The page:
Duels and the Roots of Violence in Missouri

Duels and the Roots of Violence in Missouri

Duels and the Roots of Violence in Missouri

Duels and the Roots of Violence in Missouri

Synopsis

In early-nineteenth-century Missouri, the duel was a rite of passage for many young gentlemen seeking prestige and power. In time, however, other social groups, influenced by the ruling class, engaged in a variety of violent acts and symbolic challenges under the rubric of the code duello. In Duels and the Roots of Violence in Missouri, Dick Steward takes an in-depth look at the evolution of dueling, tracing the origins, course, consequences, and ultimate demise of one of the most deadly art forms in Missouri history. By focusing on the history of dueling in Missouri, Steward details an important part of our culture and the long-reaching impact this form of violence has had on our society.

Drawing upon accounts of at least a hundred duels--from little-known encounters to those involving celebrated figures such as Senator Thomas Hart Benton, Charles Lucas, Thomas Biddle, Spencer Pettis, and John Smith T--Steward shows how the roots of violence have penetrated our modern culture. He traces the social and cultural changes in the nature of the duel from its earliest form as a defense of honor to its use as a means of revenge. By the latter part of the nineteenth century, the formal southern duel had for the most part given way to the improvised western duel, better known as the gunfight. Involving such gunslingers as Wild Bill Hickok and Jesse James, these violent acts captivated people not only in the state but also across the nation. Although the violence entailed different methods of killing, its allure remained as strong as ever.

Steward re-creates the human drama and tragedy in many of these hostile encounters, revealing how different groups operating under the code duello justified family and clan feuds, vigilante justice, and revenge killings. This often-glamorized violence, Steward argues, was viewed as a symbol of honor and courage throughout the century and greatly influenced behavior and attitudes toward violence well into the twentieth century.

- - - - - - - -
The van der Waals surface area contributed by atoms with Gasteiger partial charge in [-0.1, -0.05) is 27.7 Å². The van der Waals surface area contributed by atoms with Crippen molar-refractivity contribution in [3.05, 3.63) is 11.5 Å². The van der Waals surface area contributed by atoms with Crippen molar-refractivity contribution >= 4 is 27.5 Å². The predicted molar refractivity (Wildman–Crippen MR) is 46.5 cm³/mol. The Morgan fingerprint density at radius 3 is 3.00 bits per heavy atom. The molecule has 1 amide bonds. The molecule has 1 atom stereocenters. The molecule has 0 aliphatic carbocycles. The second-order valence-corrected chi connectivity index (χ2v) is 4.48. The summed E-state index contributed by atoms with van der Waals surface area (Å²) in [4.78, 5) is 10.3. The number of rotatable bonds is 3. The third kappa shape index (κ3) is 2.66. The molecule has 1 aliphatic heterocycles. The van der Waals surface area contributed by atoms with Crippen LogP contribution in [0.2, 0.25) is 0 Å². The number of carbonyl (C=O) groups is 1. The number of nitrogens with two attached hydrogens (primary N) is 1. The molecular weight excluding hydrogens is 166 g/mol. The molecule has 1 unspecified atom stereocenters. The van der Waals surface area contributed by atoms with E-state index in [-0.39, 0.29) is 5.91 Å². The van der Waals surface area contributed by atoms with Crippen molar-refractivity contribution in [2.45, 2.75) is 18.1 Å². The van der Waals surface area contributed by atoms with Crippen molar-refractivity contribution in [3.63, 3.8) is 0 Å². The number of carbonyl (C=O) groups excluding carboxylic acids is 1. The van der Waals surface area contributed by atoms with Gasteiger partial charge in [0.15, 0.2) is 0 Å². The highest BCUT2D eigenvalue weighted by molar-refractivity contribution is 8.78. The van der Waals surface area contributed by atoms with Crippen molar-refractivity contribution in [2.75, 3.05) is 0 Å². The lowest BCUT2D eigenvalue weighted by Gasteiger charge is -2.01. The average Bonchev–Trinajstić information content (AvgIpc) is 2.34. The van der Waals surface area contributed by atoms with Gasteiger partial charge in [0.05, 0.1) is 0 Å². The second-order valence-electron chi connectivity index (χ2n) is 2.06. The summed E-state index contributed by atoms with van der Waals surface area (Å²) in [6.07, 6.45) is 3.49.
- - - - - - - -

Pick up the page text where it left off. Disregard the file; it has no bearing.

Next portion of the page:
While this work centers mainly on Missouri and the history of dueling in the state, its inferences extend well past the region itself. Well-written and thoroughly researched, Duels and the Roots of Violence in Missouri provides valuable insight into the violent social climate of yesterday.

Excerpt

Violence stalks the American landscape and haunts the minds and souls of our people. History, by documenting this specter of violence in our past, offers us an opportunity to understand our modern predicament. The roots of this social phenomena reach far back and extend into a myriad of diverse communities. Missouri, however, offers some unique insights. Regional and state histories such as this book are the building blocks of historical generalizations. Collectively, these case studies provide the inductive framework for greater constructs of historical causation.

Duels and the Roots of Violence in Missouri centers around a state’s love affair with the code duello. Although this particular form of nineteenth-century violence was in some respects a unique phenomenon, it nevertheless provides additional evidence and documentation for those searching for the roots of contemporary violence. Modern social and behavioral scientists have long established a causal relationship between social class and violence. Poverty, far more than any other variable, produces aberrant behavior. Ironically, the churlish synergy of violence and class took a different twist in the nineteenth century. In an Orwellian inversion of epic proportions, acts of violence were orchestrated not so much by the downtrodden as by the elites. It was the upper class, using the dueling pistol as the weapon of choice, which defined the standards of social conduct. It was they, while engaged in this illegal pursuit, who conditioned and romanticized the efficacy of violence. In no area of the country was this process more apparent than in Missouri, with its brusque amalgam of southern and western heritages.

Violence, sadly enough, has played a far too important role in Missouri’s past and present. Perhaps its frontier history, as well as its mixture of cultures and traditions, has contributed to this volatility. The statistics speak for themselves. In 1994, St. Louis witnessed 248 homicides. According to the Federal Bureau of Investigation, this high number contributed to St. Louis’s ranking as the second most violent city in the nation. By 1995, with 110 . . .

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